A Wall Street firm just reversed its bearish call on the S&P 500 and now expects the index to rally 9% next year
- The S&P 500 is poised for a 9% rally as conditions continue to favor growth
stocksover value stocks, Stifel's Barry Bannister said Wednesday.
- Bannister, who had called for a correction sometime in the second half of 2020, reversed his bearish S&P 500 price target of 3,100, raising it to 3,800.
- Investors may be warming to the idea of a divided government, with a Republican Senate and a President Joe Biden, as it would probably eliminate a 10% hit to S&P 500 profits from tax increases while keeping hopes for additional fiscal stimulus alive, Bannister said.
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One Wall Street strategist is reversing his bearish view on the S&P 500 as the outcome of the 2020 election remains uncertain.
Stifel's Barry Bannister said in a note on Wednesday that technology stocks would help lead the S&P 500 higher by as much as 9% from Tuesday's close, to 3,800, by the spring. The call is a reversal of his forecast of a correction in the second half of 2020 and for the S&P 500 to trade at the 3,100 level.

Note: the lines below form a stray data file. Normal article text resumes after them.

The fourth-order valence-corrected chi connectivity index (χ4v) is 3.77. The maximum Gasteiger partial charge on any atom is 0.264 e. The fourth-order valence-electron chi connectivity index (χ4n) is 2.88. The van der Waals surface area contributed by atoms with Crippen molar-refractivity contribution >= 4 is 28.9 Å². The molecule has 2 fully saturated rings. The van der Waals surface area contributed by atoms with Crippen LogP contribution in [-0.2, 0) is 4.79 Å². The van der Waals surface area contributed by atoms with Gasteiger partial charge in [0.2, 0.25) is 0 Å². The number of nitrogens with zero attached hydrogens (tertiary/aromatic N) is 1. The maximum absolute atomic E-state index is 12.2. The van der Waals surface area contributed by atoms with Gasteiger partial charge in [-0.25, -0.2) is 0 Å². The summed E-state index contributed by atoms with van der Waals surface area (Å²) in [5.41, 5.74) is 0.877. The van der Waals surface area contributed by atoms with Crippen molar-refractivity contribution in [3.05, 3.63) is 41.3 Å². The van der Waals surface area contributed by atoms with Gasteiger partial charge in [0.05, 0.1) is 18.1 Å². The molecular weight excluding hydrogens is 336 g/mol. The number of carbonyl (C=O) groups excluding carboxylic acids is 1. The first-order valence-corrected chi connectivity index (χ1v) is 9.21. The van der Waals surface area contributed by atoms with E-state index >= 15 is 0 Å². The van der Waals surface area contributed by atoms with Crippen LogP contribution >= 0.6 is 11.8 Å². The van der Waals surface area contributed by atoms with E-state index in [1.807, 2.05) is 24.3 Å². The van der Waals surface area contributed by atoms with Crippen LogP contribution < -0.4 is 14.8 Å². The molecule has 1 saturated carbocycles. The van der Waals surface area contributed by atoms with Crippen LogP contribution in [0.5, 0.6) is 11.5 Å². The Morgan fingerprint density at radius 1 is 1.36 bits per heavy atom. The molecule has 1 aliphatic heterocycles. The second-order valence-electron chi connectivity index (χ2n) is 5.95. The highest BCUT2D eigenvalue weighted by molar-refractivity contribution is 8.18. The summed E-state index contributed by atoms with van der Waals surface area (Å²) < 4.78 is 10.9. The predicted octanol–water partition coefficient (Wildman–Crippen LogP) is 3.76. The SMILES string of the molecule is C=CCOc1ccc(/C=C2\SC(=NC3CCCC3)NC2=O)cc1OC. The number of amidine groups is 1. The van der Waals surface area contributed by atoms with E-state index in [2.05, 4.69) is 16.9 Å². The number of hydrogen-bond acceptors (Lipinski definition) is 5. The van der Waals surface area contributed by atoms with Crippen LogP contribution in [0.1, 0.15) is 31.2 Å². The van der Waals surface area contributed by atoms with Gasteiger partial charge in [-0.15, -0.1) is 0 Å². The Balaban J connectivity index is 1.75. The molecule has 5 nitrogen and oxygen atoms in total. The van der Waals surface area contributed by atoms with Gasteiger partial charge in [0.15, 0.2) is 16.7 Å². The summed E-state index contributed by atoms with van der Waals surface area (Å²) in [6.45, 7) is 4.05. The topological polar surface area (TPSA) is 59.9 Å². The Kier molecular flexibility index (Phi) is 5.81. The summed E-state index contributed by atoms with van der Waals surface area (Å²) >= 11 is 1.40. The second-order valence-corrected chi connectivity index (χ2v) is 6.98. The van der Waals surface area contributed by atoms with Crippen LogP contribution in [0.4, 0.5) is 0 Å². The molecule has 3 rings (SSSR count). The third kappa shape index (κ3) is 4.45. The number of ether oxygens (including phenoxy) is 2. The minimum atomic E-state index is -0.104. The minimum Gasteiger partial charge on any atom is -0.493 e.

He said his upgrade was predicated on typical post-recession price movement in stocks, seasonality, and a continuation of conditions that are likely to favor growth stocks over value stocks.
A divided government, with a Republican Senate and a President Joe Biden, might ultimately be "half a loaf" scenario for investors, since it would likely eliminate the potential for a 10% hit to S&P 500 earnings from tax increases while keeping hopes for additional fiscal stimulus alive, Bannister said.
Low interest rates, elevated earnings multiples, a flight to quality, and no corporate tax hike are among the conditions likely to remain, helping growth stocks continue their rally, the note said.
"The S&P 500 would be 3,800 in 2021 if it ends on the high side of the central tendency of past post-recession recoveries," Bannister said.
Seasonality trends also favor stocks, Bannister said, highlighting that the S&P 500 tends to outperform from November to April than from May to October.
But Bannister's forecast could hit a snag if control of the Senate flips to Democrats in final vote tallies. That would lead to value stocks surging on the potential for higher interest rates, valuation compression, and higher taxes, the note said.
The reversal in Stifel's S&P 500 forecast may be easy for investors to stomach, with stocks surging as much as 3% in Wednesday trades.
Read more: Iconiq Capital, which counts some of the world's most influential families as clients, broke down the investment implications of the US election. Here are the highlights of its 23-page presentation.
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